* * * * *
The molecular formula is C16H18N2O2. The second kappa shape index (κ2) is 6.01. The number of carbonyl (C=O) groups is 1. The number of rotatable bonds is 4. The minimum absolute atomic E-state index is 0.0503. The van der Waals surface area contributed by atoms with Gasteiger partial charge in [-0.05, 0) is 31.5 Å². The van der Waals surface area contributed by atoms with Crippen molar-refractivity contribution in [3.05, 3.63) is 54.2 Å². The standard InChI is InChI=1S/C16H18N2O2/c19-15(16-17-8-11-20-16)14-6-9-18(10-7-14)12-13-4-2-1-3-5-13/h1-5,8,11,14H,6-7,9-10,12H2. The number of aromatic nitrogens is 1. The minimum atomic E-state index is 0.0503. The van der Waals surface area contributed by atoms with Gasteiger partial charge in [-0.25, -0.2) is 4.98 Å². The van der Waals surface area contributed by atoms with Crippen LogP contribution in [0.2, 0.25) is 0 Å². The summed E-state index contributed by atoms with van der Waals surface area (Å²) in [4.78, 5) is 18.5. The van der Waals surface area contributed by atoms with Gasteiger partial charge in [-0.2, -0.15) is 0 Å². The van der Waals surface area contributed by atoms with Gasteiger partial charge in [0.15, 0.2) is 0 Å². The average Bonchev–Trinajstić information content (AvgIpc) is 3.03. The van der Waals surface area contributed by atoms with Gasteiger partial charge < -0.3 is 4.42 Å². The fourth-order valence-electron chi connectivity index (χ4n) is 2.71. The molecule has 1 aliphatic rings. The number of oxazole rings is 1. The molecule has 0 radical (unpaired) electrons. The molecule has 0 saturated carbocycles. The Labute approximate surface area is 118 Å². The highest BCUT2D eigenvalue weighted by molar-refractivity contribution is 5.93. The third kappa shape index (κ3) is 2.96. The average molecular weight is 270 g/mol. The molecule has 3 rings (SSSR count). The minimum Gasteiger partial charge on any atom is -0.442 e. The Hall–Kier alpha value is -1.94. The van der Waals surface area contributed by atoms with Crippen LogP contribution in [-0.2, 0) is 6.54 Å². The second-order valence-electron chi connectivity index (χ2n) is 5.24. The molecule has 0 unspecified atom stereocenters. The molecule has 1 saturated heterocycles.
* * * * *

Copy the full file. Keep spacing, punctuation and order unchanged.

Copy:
The molecular formula is C16H18N2O2. The second kappa shape index (κ2) is 6.01. The number of carbonyl (C=O) groups is 1. The number of rotatable bonds is 4. The minimum absolute atomic E-state index is 0.0503. The van der Waals surface area contributed by atoms with Gasteiger partial charge in [-0.05, 0) is 31.5 Å². The van der Waals surface area contributed by atoms with Crippen molar-refractivity contribution in [3.05, 3.63) is 54.2 Å². The standard InChI is InChI=1S/C16H18N2O2/c19-15(16-17-8-11-20-16)14-6-9-18(10-7-14)12-13-4-2-1-3-5-13/h1-5,8,11,14H,6-7,9-10,12H2. The number of aromatic nitrogens is 1. The minimum atomic E-state index is 0.0503. The van der Waals surface area contributed by atoms with Gasteiger partial charge in [-0.25, -0.2) is 4.98 Å². The van der Waals surface area contributed by atoms with Crippen LogP contribution in [0.2, 0.25) is 0 Å². The summed E-state index contributed by atoms with van der Waals surface area (Å²) in [4.78, 5) is 18.5. The van der Waals surface area contributed by atoms with Gasteiger partial charge in [-0.2, -0.15) is 0 Å². The van der Waals surface area contributed by atoms with Gasteiger partial charge in [0.15, 0.2) is 0 Å². The average Bonchev–Trinajstić information content (AvgIpc) is 3.03. The van der Waals surface area contributed by atoms with Gasteiger partial charge < -0.3 is 4.42 Å². The fourth-order valence-electron chi connectivity index (χ4n) is 2.71. The molecule has 1 aliphatic rings. The number of oxazole rings is 1. The molecule has 0 radical (unpaired) electrons. The molecule has 0 saturated carbocycles. The Labute approximate surface area is 118 Å². The highest BCUT2D eigenvalue weighted by molar-refractivity contribution is 5.93. The third kappa shape index (κ3) is 2.96. The average molecular weight is 270 g/mol. The molecule has 3 rings (SSSR count). The minimum Gasteiger partial charge on any atom is -0.442 e. The Hall–Kier alpha value is -1.94. The van der Waals surface area contributed by atoms with Crippen LogP contribution in [-0.2, 0) is 6.54 Å². The second-order valence-electron chi connectivity index (χ2n) is 5.24. The molecule has 0 unspecified atom stereocenters. The molecule has 1 saturated heterocycles.